NEW YORK (Reuters) — Anti-bribery groups are raising concerns about governments expanding the use of deals that let companies accused of crimes avoid prosecution if they promise to implement reforms and pay heavy fines, ahead of an OECD anti-bribery meeting in Paris on Wednesday.
Transparency International, the London-based Corruption Watch and other groups sent a letter to the secretary general of the Organisation for Economic Co-operation and Development questioning whether settlements actually deter corporate crime.
The groups said settlements should only be allowed when a company self-reports crimes and admits wrongdoing, and officials and employees involved in bribes should be named and prosecuted. The letter said there should be judicial oversight of the deals, which are often negotiated out of court, and monitoring of compliance programs should be made public.
U.S. prosecutors over the past decade have increasingly relied on settlements known as deferred prosecution agreements to resolve allegations of corporate wrongdoing ranging from foreign bribery to environmental violations.
In exchange for often large payouts and promises to improve internal compliance controls, companies can avoid criminal charges for a period of time. If the companies comply with the terms of the deal, the case is dismissed.
The corruption watchdog groups said they were concerned about other countries like Australia,Canada and Ireland looking to adopt corporate settlements similar to those used in the United States.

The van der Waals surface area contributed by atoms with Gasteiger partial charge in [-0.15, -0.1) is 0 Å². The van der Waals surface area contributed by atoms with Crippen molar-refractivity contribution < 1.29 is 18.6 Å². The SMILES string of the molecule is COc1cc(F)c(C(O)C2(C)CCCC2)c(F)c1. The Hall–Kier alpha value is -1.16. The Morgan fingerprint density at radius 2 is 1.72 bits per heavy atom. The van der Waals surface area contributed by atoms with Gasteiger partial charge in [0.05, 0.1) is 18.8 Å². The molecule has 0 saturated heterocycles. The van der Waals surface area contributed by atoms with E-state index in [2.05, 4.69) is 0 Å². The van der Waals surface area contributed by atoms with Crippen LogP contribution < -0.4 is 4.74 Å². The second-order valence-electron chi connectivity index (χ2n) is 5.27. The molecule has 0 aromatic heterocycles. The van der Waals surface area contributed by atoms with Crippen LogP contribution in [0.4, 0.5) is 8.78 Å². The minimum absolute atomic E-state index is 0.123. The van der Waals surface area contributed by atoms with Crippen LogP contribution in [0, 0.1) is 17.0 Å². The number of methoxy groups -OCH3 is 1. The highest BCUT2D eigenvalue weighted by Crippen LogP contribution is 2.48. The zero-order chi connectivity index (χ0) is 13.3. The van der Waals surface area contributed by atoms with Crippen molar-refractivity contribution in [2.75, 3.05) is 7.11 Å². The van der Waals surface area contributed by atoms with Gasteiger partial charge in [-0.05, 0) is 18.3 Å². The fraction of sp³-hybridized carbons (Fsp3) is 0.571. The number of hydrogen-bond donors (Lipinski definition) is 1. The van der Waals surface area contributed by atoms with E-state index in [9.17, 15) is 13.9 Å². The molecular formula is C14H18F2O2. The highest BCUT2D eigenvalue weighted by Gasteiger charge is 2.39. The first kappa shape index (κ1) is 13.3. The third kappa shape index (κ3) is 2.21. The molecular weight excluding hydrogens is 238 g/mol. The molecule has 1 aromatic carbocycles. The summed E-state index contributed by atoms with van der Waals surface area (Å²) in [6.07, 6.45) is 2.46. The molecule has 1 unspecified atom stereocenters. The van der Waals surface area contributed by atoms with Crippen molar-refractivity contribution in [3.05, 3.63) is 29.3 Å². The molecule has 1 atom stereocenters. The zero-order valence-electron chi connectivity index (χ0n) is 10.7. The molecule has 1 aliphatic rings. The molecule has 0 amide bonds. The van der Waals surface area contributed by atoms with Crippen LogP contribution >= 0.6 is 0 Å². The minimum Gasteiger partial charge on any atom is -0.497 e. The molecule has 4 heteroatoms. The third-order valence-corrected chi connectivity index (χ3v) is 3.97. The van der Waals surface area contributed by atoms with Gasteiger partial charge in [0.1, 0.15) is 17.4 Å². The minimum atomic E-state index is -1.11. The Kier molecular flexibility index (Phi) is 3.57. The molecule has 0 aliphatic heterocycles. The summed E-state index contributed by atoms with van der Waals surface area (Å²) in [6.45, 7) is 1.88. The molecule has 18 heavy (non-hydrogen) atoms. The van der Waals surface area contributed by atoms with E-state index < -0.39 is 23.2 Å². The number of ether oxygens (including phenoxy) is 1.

Britain's Serious Fraud Office entered into its first ever deferred prosecution agreement with ICBC Standard Bank Plc in November. The bank paid nearly US$37 million to resolve allegations it bribed officials in Tanzania.
British and U.S. prosecutors and regulators see the deals as useful tools to tackle corporate wrongdoing, given the cost and complexity of prosecuting large companies. Corporate defense attorneys say they can avoid costly trials for companies that might hurt shareholders or employees.
The OECD said it did not have a formal position on corporate settlements but would be taking stock of the various models.
"A common approach on this issue would certainly be a plus," said the OECD's Director for Legal Affairs Nicola Bonucci in a statement.
A U.S. judge recently ordered the release of a report by a corporate monitor after the British bank HSBC Holdings Plc was fined US$1.9 billion for allegations it failed to stop money laundering by drug cartels and terrorists.
The outside monitor was imposed as part of a deferred prosecution agreement. HSBC has fought the release of the report.